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Mantor Library, University of Maine Farmington

Cadet Teaching, 1942 - 1946

Cadet Teaching Brochure, 1944
Cadet Teaching Brochure, 1944Item Contributed by
Mantor Library at UMF

During the war years of the 1940s, there was a serious shortage of teachers. The Maine Department of Education devised a Cadet Teaching Program to help fill the need for teachers in rural schools in the state that might be otherwise forced to close. Under the program, Cadet Teaching Centers were established throughout Maine and Farmington State Normal School (FSNS) students began participating in the program in 1942.

Field Placements

FSNS students in the field were supervised by a Cadet Teaching Center critic teacher and either the director of student teaching at the Normal School, Miss Emma Mahoney, or the assistant director, Julia Cox, who made periodic visits to the schools to observe the cadets in the classroom.

The students studying to become teachers served as cadets. Most did a nine-week placement working solo in a classroom, but some had placements that were twice as long. Some Home Economics students also served as cadets, although their placements were for 6 weeks and their classrooms were supervised.

In 1942, FSNS had four Cadet Teaching Center groups. The centers were located in Bingham, Guilford, Turner Center and New Portland and each supported a group of five students who were placed in rural schools in close proximity to each other. Some of placements were in one-room schools, others were in graded schools. The number of students per school averaged twelve to fourteen with the average number of grades being six. During this first year, only Normal seniors participated in the program.

During the 1943-1944 academic year, there were 70 Normal students serving as cadet teachers working under five centers located in Kingfield, Dover-Foxcroft, Norridgewock, Turner Center and Bingham. Both seniors and juniors taught under the program.

By the third year, only junior students served as cadets, with placements under the supervision of centers in Turner and Temple. The sophomores filled the cadet positions by the fourth year, with placements in Farmington, Jay, Rangeley, Rumford, Mount Vernon, Belgrade, Smithfield and Norridgewock. Those who did not participate in cadet teaching did student teaching in the “Campus School” at the college.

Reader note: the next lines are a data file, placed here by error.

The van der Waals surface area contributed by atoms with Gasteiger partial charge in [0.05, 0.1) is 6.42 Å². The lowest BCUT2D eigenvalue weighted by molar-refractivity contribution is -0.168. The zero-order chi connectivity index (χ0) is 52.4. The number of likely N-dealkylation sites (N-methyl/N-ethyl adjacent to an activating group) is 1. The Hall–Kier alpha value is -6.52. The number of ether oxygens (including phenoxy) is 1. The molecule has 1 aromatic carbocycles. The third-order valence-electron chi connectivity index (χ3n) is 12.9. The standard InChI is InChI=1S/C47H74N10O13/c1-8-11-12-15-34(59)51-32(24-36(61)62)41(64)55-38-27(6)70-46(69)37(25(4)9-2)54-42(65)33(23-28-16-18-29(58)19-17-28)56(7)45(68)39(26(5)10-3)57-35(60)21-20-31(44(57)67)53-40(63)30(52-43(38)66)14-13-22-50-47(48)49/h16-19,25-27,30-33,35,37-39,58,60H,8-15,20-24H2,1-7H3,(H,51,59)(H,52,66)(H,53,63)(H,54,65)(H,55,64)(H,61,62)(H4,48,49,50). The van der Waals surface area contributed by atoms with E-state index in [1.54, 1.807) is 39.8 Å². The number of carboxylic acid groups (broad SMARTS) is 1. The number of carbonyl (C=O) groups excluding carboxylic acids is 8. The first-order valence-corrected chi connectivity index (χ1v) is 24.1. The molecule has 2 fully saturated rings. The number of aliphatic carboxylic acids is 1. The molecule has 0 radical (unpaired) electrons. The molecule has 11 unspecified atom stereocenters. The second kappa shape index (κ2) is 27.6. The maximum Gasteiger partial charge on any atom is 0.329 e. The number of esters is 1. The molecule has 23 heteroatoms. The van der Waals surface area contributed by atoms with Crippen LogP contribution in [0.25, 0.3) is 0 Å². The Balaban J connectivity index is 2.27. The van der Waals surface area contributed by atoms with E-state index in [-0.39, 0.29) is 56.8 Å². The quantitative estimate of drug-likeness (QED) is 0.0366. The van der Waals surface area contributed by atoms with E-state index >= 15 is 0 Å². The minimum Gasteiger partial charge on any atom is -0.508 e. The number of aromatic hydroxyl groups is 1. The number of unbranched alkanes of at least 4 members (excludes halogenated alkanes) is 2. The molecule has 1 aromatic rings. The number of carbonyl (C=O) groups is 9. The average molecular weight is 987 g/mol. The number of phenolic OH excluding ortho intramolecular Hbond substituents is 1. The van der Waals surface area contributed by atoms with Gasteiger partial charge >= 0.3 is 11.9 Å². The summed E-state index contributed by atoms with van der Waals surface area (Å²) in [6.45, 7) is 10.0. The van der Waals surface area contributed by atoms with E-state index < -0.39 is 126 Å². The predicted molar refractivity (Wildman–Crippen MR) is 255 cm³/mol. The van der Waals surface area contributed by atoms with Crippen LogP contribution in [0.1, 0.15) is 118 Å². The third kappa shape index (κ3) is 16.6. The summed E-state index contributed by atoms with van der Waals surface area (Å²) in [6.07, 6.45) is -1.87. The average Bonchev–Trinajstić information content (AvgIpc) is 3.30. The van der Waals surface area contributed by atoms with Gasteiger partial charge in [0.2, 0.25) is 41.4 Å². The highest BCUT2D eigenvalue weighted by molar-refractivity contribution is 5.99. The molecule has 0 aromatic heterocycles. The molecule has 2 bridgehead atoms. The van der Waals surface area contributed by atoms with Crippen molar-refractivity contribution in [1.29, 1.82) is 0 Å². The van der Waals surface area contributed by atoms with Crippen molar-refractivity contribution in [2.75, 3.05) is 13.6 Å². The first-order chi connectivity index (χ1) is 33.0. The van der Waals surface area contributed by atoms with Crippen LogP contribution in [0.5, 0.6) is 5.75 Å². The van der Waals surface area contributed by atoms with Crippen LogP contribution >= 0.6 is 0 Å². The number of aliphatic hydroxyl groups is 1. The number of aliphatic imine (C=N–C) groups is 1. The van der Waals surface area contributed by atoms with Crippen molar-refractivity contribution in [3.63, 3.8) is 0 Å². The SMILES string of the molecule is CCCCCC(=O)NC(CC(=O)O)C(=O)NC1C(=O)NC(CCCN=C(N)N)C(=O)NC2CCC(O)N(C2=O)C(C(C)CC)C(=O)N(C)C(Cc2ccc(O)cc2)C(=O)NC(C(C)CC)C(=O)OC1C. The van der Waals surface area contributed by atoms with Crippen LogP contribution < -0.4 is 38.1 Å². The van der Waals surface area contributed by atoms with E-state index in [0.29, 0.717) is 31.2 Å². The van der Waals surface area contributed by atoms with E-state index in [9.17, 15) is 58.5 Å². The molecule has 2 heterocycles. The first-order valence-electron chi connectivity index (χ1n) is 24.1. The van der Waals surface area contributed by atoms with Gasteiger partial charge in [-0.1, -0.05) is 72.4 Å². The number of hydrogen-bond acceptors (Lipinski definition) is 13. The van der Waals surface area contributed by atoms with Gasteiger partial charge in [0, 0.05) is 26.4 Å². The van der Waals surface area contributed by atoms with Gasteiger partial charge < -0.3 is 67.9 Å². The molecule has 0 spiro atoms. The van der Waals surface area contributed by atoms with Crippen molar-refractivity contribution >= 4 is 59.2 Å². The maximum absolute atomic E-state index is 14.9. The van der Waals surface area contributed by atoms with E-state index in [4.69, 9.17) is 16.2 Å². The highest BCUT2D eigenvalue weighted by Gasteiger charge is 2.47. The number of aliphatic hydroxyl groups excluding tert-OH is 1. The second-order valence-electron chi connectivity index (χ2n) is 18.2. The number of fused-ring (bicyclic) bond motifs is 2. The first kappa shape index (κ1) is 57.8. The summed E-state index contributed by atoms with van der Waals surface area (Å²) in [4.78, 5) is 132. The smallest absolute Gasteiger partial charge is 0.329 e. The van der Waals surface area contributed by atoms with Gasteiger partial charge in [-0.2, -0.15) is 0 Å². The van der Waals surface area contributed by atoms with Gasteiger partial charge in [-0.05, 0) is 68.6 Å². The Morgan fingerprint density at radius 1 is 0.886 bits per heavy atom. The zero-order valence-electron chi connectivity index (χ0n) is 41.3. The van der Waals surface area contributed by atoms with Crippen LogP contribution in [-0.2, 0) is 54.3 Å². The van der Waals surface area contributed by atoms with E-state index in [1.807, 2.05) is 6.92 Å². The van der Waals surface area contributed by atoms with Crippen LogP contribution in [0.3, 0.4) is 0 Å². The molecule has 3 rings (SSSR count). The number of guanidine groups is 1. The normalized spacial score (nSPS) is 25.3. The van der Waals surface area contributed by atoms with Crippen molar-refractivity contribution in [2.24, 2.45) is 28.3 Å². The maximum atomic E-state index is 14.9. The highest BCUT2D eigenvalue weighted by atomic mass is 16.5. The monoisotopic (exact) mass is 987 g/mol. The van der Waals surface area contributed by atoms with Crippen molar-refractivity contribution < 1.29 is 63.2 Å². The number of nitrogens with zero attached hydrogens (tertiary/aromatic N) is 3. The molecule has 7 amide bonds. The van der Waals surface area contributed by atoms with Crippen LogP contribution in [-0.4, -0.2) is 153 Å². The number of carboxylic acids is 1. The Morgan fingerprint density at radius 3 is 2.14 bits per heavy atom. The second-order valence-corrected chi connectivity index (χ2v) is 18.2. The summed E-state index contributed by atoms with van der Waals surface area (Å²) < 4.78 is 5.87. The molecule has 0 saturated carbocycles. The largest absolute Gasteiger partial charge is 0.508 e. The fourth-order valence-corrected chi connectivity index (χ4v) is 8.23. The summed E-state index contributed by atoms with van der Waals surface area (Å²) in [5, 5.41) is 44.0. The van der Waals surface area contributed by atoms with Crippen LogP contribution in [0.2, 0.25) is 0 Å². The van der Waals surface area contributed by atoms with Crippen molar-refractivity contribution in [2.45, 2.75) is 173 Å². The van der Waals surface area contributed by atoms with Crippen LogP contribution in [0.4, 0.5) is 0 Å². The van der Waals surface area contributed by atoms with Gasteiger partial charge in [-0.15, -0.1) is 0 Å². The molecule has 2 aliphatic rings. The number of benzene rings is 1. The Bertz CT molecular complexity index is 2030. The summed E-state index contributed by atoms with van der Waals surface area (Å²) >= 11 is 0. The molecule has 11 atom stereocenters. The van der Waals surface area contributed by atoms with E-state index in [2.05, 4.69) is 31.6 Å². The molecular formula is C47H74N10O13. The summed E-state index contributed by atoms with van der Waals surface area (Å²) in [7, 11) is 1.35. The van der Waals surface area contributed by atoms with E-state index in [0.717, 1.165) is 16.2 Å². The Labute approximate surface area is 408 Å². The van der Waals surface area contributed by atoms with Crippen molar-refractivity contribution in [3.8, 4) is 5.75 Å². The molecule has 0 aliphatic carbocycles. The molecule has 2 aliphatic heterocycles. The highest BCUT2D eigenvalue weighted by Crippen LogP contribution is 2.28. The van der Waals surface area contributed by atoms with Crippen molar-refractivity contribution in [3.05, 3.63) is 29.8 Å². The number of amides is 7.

Cadet Training

The Normal School’s cadet training began with a nine-week course in a “one-room school” created in a classroom at the Mallett School. The practice classroom included a student or two from each grade to provide the cadet trainees with hands-on experience in a setting similar to the small mixed-grade rural schools to which they would likely be assigned.

Life As A Cadet

Because the schools were often in remote locations with limited transportation options, the Normal students lived with families in the communities where they were placed. Many cadets stayed in homes with no running water or indoor bathroom and limited heat in winter. Most also had long walks from their lodgings to their schools. The cadets received a salary for their cadet half-year, but it was not much. For some, it barely covered the costs of room and board at their temporary accommodation.

Pledge of Allegiance, 1943

In addition to having to preparing coursework and teach lessons to students of various ages and grade levels, the cadets organized games and activities to encourage fitness, cooperation and sportsmanship. There were plenty of classroom challenges too, including limited school supplies, no electricity or indoor plumbing, misbehaving woodstoves, and occasionally intoxicated or mischievous pupils.

Some cadets spent time teaching the children about the countries where the fighting was happening and how to identify the war planes. These efforts helped the children better understand the war and allay their fears about the planes they often saw flying overhead. The school children also participated in efforts to support the war by buying stamps and bonds and collecting scrap iron and paper.

Decades later many of the Normal graduates recalled their cadet teaching with fondness. It prepared them well for their own teaching careers and they learned as much, if not more, than their students from the experience.


Sources: Prepare Today for Tomorrow’s World: Teaching – Essential Wartime Work With a Peacetime Future, Farmington State Normal School; Babes in the Woods: The Wartime Cadet-teaching Experiences of the Class of 1945, Farmington State Normal School, University of Maine at Farmington, 1990; Effesseness, 1942 – 1945, Effestico, 1945-1947